Alcoholic beverages have been used by most cultures and its history can be traced back to old civilisations that prevailed in the world. Archaeological research has revealed that Persia or ancient Iran had consumed wine as far back as 5000 BC. By 3400 BC Egypt had a distillery which could produce 300 gallons of beer per day. The workers who built the Great Pyramids, for example, were allotted a daily beer ration. 

India, since the times of Indus valley civilisation (3000 BC-2000 BC) had a kind of alcoholic beverage called Sura manufactured from rice, corn, cane sugar and grapes. ‘Ramayana’ and ‘Mahabharata,’ the two great Indian epics, carry references to the use of Sura. In Greek civilisation too, wine had a great recognition. Socrates, who could be considered the first martyr who sacrificed his life in the name of the right to express truth, was not an alcoholic. But, according to Plato, Socrates drank wine on rare occasions and had proved to be a prolific drinker without ever faltering. An impressive feat, indeed. 

The Mayan civilisation had a popular kind of wine made of bees’ honey. In the ancient past Mexico had its alcoholic beverages made of pineapple. Spain and Brazil had manufactured their liquor with cassava. Ancient Africa had its liquor made of banana and thanahaal or foxtail millet. 

Though spirit-based liquor was introduced to Sri Lanka by the Europeans, the natives knew the art of distilling toddy from the sap of kithul palm, coconut and palmyra. But they did not know the art of distilling alcoholic beverages from rice or any other grains. 

According to the ‘Mahavamsa,’ the great chronicle, King Aggabodhi VIII who ruled Sri Lanka in the 9th century AD had prohibited carrying meat and alcoholic beverages to the city on Poya days. King Sena V had been addicted to alcohol and after taking drinks he had behaved like an animal and due to excessive consumption of alcohol had succumbed to death while he was still young. This illustrates that the consumption of meat and alcoholic beverages was common in Sri Lanka long before the country was captured by the Europeans. We must therefore accept the fact that the ancient and medieval Sinhalese were neither vegetarian nor teetotal.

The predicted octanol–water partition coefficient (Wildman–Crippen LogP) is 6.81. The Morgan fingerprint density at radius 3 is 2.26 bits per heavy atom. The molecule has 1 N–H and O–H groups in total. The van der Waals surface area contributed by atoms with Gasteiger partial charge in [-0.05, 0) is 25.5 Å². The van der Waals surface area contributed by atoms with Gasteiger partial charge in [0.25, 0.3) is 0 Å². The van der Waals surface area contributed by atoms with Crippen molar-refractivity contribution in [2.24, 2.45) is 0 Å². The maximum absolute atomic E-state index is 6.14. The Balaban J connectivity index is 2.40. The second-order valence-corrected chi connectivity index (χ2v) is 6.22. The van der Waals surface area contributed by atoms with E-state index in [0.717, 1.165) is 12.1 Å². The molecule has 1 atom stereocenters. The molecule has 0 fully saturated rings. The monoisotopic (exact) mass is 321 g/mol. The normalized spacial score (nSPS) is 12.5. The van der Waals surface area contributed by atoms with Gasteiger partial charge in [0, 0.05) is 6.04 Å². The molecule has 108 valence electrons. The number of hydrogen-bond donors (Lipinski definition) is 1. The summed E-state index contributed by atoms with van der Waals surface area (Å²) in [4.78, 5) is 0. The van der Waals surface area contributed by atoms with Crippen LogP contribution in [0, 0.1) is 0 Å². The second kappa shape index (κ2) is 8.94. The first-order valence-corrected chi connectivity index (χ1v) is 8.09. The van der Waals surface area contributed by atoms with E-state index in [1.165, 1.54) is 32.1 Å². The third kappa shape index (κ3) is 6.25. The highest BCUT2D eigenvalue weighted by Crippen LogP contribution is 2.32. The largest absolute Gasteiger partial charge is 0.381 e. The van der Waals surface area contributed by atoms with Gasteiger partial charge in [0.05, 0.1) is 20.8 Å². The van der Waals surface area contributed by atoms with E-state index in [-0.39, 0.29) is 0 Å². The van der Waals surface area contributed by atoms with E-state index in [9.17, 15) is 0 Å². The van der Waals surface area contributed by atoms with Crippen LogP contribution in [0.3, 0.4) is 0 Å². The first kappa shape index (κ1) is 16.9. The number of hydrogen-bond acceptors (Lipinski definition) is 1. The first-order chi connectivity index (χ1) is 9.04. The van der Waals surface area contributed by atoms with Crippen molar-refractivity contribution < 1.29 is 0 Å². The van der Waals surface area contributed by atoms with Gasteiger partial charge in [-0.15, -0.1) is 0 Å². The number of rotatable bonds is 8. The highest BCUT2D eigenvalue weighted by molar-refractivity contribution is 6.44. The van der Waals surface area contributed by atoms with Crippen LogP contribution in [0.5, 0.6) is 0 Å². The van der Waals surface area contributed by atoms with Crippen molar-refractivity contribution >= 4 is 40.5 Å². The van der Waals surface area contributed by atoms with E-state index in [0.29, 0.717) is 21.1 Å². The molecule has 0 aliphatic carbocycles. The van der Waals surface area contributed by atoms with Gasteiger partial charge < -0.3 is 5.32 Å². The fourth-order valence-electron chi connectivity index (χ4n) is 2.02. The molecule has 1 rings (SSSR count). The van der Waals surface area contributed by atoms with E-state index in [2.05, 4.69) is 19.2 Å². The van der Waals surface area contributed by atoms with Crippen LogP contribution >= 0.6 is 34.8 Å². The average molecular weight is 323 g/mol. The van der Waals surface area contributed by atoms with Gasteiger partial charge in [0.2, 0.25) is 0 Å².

Chewing betel, too, has some intoxicating effect. Betel chewing had been an age-old practice associated with the cultural milieu of the country. Not only men, even women and bhikkhus were addicted to this practice. 


Sri Lanka and arrack 

It was John D’Oyly who launched a subversive scheme to make Sri Wickrama Rajasinghe, the last King of Kandy, an alcohol addict. With the support of his secret agents, he managed to introduce European alcoholic drinks to the king. It constituted a part of the shrewd stratagem employed by him for the British to capture the Kandyan kingdom. 

It was the great grandfather of J.R. Jayewardene who had served as the main spy of John Doyley in this scheme while the great grandfathers of Ponnambalam Ramanathan and S.W.R.D. Bandaranaike had served as the language interpreters. The British Governor had donated to them a large extent of land in appreciation of the contribution made by them in facilitating the British to capture the king and the Kandyan kingdom. These can be considered the facts hidden by the historians who wrote the modern history of the country.  Arrack had played a unique role in shaping the modern history of Sri Lanka. It can be considered the main economic source of the rise of the Sinhala capitalist class during the 19th century. The Buddhist revival movement had been mostly financed by the arrack renters. Except for a few (Anagarika Dharmapala and D.B. Jayatilleke), most of the leaders of the temperance movement were the children of arrack renters. It is they who eventually become the pioneers and the leaders of the independence movement of Sri Lanka.